William Salthouse picked up cargo for the young Australian settlement at Port Phillip. As William Salthouse was the first cargo vessel to sail between Canada and Australia and as, at the time, British law banned direct trade between its colonies, this was indeed a pioneering voyage. It was also an example of the mercantile spirit of the time which led to the British laws being changed in 1849.

William Salthouse Sinking — Wrecked 27 November 1841

After clearing Montreal, Canada customs on 17 June 1841, the William Salthouse set sail on open water for Melbourne under the command of Captain George Brown. William Salthouse was carrying a cargo valued at £12,000. It included 394 barrels of flour, 241 barrels of salted beef, 355 barrels of salted pork, six hog sheds of cider, 149 barrels of salted fish, ten casks of vinegar, a large quantity of pine boards, 20 wicker baskets of champagne, five cases of sauterne, 1,000 bars of iron as well as nails, whiskey, bottles of stout, snuff, crackers, cheese, corn, brooms, mustard and oars.

The voyage from Canada to Port Phillip took five long months. After arriving off Port Phillip on Saturday 27 November 1841 the William Salthouse entered Port Phillip. A strong south-westerly wind was blowing and as the ship steered through The Heads. Unfortunately, the essel was too far to the east of the channel near Corsair Rock, and it hit a submerged rock off Port Nepean. The rudder was damaged and within an hour there was eighteen inches of water in the hold.

Pilot Edwin Toby boarded the vessel and managed to sail it into Port Phillip. But the ship became unmanageable as the water level rose in the hold. An anchor was thrown overboard, but the anchor chain snapped. The ship then ran ashore on Popes Eye sandbar. The Captain and crew managed to salvage the ship's sails, papers and some of their personal belongings and row to shore in lifeboats.

The following morning, William Salthouse settled on the seabed with six feet of water over its deck. The ship's agent inspected the wreck but stormy weather made it impossible to salvage the ship's cargo. The wreck was quickly sold for £275. Several early salvage attempts were unsuccessful, however some cargo was recovered in late December 1841.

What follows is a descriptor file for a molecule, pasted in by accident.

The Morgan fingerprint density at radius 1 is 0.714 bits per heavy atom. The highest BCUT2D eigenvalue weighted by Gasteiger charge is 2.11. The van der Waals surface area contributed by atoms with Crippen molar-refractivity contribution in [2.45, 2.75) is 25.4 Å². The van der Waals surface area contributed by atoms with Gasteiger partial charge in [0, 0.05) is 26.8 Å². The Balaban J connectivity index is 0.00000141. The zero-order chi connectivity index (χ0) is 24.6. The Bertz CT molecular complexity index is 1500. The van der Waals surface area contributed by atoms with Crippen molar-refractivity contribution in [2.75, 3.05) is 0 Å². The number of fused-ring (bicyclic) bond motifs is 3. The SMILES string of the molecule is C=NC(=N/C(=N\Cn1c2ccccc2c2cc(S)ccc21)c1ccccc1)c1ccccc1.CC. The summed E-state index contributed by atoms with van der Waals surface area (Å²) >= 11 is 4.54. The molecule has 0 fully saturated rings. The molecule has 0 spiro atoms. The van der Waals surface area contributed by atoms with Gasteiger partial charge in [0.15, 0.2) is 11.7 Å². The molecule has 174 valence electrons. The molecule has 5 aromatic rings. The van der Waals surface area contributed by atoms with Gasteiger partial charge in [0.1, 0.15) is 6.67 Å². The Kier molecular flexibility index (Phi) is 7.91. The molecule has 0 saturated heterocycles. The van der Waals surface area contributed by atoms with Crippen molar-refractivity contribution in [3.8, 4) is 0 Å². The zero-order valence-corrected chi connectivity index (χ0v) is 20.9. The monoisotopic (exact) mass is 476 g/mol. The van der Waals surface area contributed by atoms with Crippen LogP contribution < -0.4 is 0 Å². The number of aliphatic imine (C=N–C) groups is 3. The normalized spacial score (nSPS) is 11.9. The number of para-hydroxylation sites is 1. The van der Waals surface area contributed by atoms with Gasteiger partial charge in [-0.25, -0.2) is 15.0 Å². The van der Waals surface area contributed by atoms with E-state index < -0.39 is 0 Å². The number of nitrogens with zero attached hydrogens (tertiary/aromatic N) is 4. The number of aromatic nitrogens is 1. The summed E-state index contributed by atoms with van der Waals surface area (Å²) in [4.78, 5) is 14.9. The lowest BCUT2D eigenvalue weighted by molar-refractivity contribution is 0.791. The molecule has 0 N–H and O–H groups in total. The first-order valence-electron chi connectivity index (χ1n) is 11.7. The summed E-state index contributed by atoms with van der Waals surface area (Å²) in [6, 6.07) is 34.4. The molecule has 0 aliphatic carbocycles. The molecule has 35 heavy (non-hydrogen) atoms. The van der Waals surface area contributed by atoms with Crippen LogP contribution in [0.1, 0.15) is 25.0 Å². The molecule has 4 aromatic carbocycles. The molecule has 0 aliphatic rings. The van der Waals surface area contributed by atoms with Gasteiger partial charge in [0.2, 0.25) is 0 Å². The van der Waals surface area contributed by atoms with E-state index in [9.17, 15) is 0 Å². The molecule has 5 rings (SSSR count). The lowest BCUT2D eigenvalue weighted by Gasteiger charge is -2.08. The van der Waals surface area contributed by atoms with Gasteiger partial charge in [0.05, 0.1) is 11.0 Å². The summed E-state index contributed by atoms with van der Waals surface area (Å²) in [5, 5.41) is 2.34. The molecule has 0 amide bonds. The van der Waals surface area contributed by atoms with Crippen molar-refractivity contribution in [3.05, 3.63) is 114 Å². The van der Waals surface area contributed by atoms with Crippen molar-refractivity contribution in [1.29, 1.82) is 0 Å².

See also Wikipedia: William Salthouse (ship),
Heritage Council Victoria: William Salthouse,
Australian National Shipwreck Database: William Salthouse, and
Dive Information Sheet: William Salthouse (1824-1841).

This vessel is one of the many historic shipwrecks included in Victoria's shipwreck-discovery-trail. Qualified divers can explore the wrecks of old wooden clippers, iron steamships and cargo and passenger vessels located along the coast and in Port Phillip. Some of these wreck dives are suitable for beginners, even snorkellers, while other wrecks require the skills and experience of advanced divers.

Heritage Warning: Any shipwreck or shipwreck relic that is 75 years or older is protected by legislation. Other items of maritime heritage 75 years or older are also protected by legislation. Activities such as digging for bottles, coins or other artefacts that involve the disturbance of archaeological sites may be in breach of the legislation, and penalties may apply. The legislation requires the mandatory reporting to Heritage Victoria as soon as practicable of any archaeological site that is identified. See Maritime heritage. Anyone with information about looting or stolen artefacts should call Heritage Victoria on (03) 7022 6390, or send an email to

Finding the William Salthouse Shipwreck